And he ran that in the summertime. And then in the winter, they would put him at an NC Store somewhere to manage the store until he had to go back on the boats in the summer.

And so he -- he worked for them pretty steady, and dad was pretty fond of the NC Company, so when they offered him a -- you know, a contract to carry mail with dogs between Tanana and Nenana, he took it.

And he did that for nine winters.

His mother's name was Tatiana Kamkoff (phonetic), and I don't know exactly where she was born, but she was from somewhere around the St. Michael area.

But she was a -- she was a Kamkoff, I think. Of course, there were Kamkoffs and Kameroffs, but I'm sure she was a Kamkoff, though. Or anyhow, a Kamkoff and a Kozevnikoff got together and they had about 11 kids, I guess.

And that's where dad's mother and father came from. And they were part -- both of them were part Russians and part, I guess, Yup'ik, from down in that way, that area would be Yup'ik.

My dad spoke the language real good.

And then he -- well, he met a lot of people. I went with him on one trip from Tanana to Manley.

I was pretty small then, but I remember part of the trip. And we stayed at the roadhouse that still stands there today.

And -- and they kept their -- there was an NC Company in Manley Hot Springs at that time, and they had a big barn there, and all the mail carriers kept their dogs in the barn.

They -- they didn't leave their dogs outdoors; they, you know, treated them real good when they got -- got into Manley there, to keep them strong and fed them good.

If they stayed overnight two -- two days, why, those dogs had two days of rest. And -- at that time, Jesse Evans was bringing the mail over from Manley Hot Springs, that was his run.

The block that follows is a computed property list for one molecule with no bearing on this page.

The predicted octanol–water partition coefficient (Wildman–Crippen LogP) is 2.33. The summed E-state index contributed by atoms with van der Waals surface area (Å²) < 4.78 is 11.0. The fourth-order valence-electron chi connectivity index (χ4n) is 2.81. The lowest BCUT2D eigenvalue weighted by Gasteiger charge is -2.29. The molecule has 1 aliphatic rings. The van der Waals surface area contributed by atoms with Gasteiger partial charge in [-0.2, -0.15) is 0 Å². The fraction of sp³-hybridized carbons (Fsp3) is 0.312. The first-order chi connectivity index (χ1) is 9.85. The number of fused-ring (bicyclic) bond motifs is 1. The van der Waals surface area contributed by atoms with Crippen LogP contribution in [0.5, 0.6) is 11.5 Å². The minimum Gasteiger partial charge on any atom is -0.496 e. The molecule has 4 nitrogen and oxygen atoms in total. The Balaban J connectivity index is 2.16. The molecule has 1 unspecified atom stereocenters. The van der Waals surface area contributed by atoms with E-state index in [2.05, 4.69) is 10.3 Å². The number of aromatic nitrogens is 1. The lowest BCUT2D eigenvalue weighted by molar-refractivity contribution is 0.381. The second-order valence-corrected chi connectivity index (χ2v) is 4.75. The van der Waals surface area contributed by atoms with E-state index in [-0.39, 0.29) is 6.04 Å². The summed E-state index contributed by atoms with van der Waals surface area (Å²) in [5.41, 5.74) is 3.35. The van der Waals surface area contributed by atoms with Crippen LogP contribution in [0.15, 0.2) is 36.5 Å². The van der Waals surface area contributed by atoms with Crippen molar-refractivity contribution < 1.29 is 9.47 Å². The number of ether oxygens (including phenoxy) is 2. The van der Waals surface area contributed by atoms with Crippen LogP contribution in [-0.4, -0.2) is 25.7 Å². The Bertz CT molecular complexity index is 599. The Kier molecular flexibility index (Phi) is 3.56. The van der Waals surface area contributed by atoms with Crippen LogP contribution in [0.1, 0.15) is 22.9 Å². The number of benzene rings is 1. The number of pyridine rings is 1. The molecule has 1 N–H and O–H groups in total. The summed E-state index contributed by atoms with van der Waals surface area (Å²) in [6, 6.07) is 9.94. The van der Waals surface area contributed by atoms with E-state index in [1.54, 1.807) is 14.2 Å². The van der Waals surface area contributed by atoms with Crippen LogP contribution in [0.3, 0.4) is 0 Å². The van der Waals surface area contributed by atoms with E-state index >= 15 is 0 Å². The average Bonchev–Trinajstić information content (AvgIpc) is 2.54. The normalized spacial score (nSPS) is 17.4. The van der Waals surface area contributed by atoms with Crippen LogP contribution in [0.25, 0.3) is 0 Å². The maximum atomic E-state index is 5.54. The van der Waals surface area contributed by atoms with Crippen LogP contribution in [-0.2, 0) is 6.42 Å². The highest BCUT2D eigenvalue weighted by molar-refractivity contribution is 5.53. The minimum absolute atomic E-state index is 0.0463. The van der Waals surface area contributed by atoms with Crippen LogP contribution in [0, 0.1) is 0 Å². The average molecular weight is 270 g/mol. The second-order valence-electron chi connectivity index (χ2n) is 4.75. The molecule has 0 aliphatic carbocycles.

He lived in -- I mean, he -- from Rampart. He lived in Rampart, and he came -- he came over from Rampart to Manley.

And Charlie Shay (phonetic) came from Nenana to Manley. And I always thought that was the longest run, and I think Charlie was a little bit older than those guys, dad and Jesse, but he must have been pretty tough to make that long run there.

And that was the only time I -- I seen Charlie until I went to Nenana out here to go to school. And Charlie was still pretty active, he was a janitor in the school there, and a pretty active guy around town at that time.

I remember when he died, but I don't even know if it was in Nenana that he passed away. That was after I left there.

And Jesse, he went to work for the railroad in Fairbanks and worked there for a number of years, and I don't know, I think he worked until he couldn't work anymore. And...

BILL SCHNEIDER: So on the route that you -- when you traveled with your dad, how many dogs was he using?

TOD KOZEVNIKOFF: He used about 11 dogs there. They were big dogs. And they had -- they had the big, old collar, whatever collar.

I mean, it was like a horse collar, only -- only smaller, a padded collar, and then leather traces back to a -- to a piece of wood across the back, they called a single tree.

And then that had an eyebolt in it, and then the rope went from there back to the towline.

And they were pretty heavy harnesses. They must have been pretty valuable, too, because they -- I don't know how expensive they were at that time.

But they were sure a heavy piece of harness compared to what they have nowadays. And he had a big, long -- a long sled there, it was probably, I don't know, maybe 18 -- maybe 18 feet long.

It was a pretty long sled anyhow, and there was no -- no snow machines to break trail.

I guess he'd break his own trail a lot of the times there.

He crossed the lakes, those -- he got a break on the lakes because they were clear of snow, and then the dogs could travel over that easy.

He'd cross one called Long Lake, and that ate up a lot of miles; and another one called Fish Lake, and that ate up a lot of miles, but I think it was 62 miles over there. I don't know.

But in the springtime, he'd have a pretty rough time crossing the creeks and the sloughs coming back. I mean, he actually floated his sleigh across in some places. And he didn't have too much help in keeping those trails open. BILL SCHNEIDER: Yeah.

TOD KOZEVNIKOFF: And that was a lot of hard work.

BILL SCHNEIDER: Did anyone break trail for him?

TOD KOZEVNIKOFF: Not that I know of. He might have hired somebody at times, but I -- I don't ever remember him having anybody with him.

He always left alone when he went, so I guess what was left of the trails on the last time helped him out a bit. But he finally built a cabin halfway on Long Lake, and -- and he would stay overnight in that, he'd have his own place to stay in.